The Maritime History of the Great Lakes
Colonial Advocate (Toronto, ON), April 14, 1831

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Dreadful Shipwreck In York Bay - On last Tuesday night, about 10 o'clock, a gale sprung up on the lake from the westward, which was more violent than was ever remembered in this place, and proved more awful in its consequences. The fine schooner Prescott, laden with upwards of 5000 bushels of wheat in bulk, and having a crew of five men, besides the captain, and four or five passengers; which had put to sea a day or two before, and which being driven back by an easterly wind, had anchored at the mouth of York Bay, was driven from her anchorage, about two cables length to the southward of the buoy and every effort to get her under sail - on account of the violence of the storm, proving abortive, she was blown on the bar, where she beat with such violence that she bilged and foundered, about two o'clock this morning. The sea making a clean breach over her, swept her boats and deck cargo of barrels away. The crew and passengers took to the shrouds with the exception of three, two of whom were drowned in the forecastle, and the third was frozen to death in the gib shrouds.

Captain Richardson, of the steamer Canada, upon discovering the situation of the wreck, early next morning, put off with his two boats and crew, and succeeded in rescuing the captain and crew from their perilous situation - most of the sufferers had lashed themselves to the rigging, and when found by Captain Richardson, their arms and legs were frozen to the shrouds, rendering it extremely difficult to extricate them - Capt. R. brought them on shore, where they were taken to the house of Mr. Ferham, on the wharf, where several medical gentlemen are now in attendance on them, and it is hoped they will ultimately be restored, with exception of one of two of them, of whom little hope is entertained.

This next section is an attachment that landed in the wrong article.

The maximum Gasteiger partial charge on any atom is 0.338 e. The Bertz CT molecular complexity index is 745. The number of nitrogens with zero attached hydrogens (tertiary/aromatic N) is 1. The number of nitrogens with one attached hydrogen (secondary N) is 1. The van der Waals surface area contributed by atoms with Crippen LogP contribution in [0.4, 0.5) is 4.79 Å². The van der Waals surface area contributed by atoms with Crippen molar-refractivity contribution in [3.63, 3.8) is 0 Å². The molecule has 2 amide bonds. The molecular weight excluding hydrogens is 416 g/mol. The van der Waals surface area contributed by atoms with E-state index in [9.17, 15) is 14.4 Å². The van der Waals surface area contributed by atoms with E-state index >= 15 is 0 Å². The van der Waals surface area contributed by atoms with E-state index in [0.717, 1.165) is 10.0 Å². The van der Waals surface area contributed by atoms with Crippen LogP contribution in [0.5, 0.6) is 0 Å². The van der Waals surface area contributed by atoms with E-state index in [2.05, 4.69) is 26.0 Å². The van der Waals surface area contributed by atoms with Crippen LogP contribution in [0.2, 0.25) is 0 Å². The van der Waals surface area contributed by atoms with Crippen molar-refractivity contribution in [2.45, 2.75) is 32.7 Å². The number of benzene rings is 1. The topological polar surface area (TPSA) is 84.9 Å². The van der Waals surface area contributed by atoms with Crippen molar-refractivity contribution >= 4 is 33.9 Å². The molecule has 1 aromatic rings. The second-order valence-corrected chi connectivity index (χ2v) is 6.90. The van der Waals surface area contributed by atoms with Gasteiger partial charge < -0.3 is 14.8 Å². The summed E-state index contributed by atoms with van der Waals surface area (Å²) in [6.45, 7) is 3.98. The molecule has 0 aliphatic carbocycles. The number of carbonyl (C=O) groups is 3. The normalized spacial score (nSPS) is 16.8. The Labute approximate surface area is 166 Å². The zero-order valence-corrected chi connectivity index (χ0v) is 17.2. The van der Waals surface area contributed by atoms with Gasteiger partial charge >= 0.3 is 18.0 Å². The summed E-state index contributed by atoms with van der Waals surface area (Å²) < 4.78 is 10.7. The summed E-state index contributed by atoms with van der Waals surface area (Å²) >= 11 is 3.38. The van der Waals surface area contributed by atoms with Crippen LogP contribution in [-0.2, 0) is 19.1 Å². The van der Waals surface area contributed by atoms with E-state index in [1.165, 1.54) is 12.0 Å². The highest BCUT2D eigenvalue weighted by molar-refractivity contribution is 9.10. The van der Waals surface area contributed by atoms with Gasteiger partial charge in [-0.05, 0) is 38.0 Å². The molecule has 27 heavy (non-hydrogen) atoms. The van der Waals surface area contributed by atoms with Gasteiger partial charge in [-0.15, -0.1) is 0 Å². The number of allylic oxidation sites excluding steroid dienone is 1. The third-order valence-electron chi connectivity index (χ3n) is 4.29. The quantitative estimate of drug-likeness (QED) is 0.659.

The exertions of Captain Richardson upon this occasion, are beyond praise, and entitle him to the thanks and esteem of every humane individual in the county.

The Prescott was owned by Mr. Macpherson of Montreal, and the wheat was the property of Mr. Geo. Monroe.

The schooners George The Fourth, Lady Colborne, and Lady Hillier, are also on the shore in the Bay. - Courier.

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April 14, 1831
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Peter Warwick
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Public domain: Copyright has expired according to the applicable Canadian or American laws. No restrictions on use.
Maritime History of the Great Lakes
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Colonial Advocate (Toronto, ON), April 14, 1831